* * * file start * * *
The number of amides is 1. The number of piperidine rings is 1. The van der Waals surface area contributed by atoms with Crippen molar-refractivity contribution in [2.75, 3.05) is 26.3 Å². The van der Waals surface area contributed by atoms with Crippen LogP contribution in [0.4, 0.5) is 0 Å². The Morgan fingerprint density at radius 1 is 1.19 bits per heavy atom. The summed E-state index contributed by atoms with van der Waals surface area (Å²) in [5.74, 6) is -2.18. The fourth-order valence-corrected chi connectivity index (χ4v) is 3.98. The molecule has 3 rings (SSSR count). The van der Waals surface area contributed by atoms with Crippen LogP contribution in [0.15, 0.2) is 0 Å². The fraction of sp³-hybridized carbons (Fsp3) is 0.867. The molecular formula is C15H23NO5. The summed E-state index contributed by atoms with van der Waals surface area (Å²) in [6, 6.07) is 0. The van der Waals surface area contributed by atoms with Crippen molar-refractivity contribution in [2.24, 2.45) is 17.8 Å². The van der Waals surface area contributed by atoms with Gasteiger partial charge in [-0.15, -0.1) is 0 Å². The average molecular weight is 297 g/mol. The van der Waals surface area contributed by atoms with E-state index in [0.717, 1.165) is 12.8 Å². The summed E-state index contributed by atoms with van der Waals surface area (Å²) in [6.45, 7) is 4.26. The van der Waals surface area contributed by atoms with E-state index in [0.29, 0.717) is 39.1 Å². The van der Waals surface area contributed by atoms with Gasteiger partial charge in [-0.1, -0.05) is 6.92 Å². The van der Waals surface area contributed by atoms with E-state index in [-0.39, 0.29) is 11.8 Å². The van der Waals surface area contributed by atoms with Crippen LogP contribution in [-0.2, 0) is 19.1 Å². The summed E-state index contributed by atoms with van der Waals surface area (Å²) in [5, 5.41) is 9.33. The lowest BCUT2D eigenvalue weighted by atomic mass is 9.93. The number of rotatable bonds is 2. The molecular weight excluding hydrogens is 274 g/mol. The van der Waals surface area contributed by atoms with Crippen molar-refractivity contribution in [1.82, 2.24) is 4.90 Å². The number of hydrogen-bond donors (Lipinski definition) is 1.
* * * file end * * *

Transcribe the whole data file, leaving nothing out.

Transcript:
The number of amides is 1. The number of piperidine rings is 1. The van der Waals surface area contributed by atoms with Crippen molar-refractivity contribution in [2.75, 3.05) is 26.3 Å². The van der Waals surface area contributed by atoms with Crippen LogP contribution in [0.4, 0.5) is 0 Å². The Morgan fingerprint density at radius 1 is 1.19 bits per heavy atom. The summed E-state index contributed by atoms with van der Waals surface area (Å²) in [5.74, 6) is -2.18. The fourth-order valence-corrected chi connectivity index (χ4v) is 3.98. The molecule has 3 rings (SSSR count). The van der Waals surface area contributed by atoms with Crippen LogP contribution in [0.15, 0.2) is 0 Å². The fraction of sp³-hybridized carbons (Fsp3) is 0.867. The molecular formula is C15H23NO5. The summed E-state index contributed by atoms with van der Waals surface area (Å²) in [6, 6.07) is 0. The van der Waals surface area contributed by atoms with Crippen molar-refractivity contribution in [2.24, 2.45) is 17.8 Å². The van der Waals surface area contributed by atoms with Gasteiger partial charge in [-0.15, -0.1) is 0 Å². The average molecular weight is 297 g/mol. The van der Waals surface area contributed by atoms with E-state index in [0.717, 1.165) is 12.8 Å². The summed E-state index contributed by atoms with van der Waals surface area (Å²) in [6.45, 7) is 4.26. The van der Waals surface area contributed by atoms with E-state index in [0.29, 0.717) is 39.1 Å². The van der Waals surface area contributed by atoms with Gasteiger partial charge in [-0.1, -0.05) is 6.92 Å². The van der Waals surface area contributed by atoms with E-state index in [-0.39, 0.29) is 11.8 Å². The van der Waals surface area contributed by atoms with Crippen LogP contribution in [-0.2, 0) is 19.1 Å². The summed E-state index contributed by atoms with van der Waals surface area (Å²) in [5, 5.41) is 9.33. The lowest BCUT2D eigenvalue weighted by atomic mass is 9.93. The number of rotatable bonds is 2. The molecular weight excluding hydrogens is 274 g/mol. The van der Waals surface area contributed by atoms with Crippen molar-refractivity contribution in [1.82, 2.24) is 4.90 Å². The number of hydrogen-bond donors (Lipinski definition) is 1.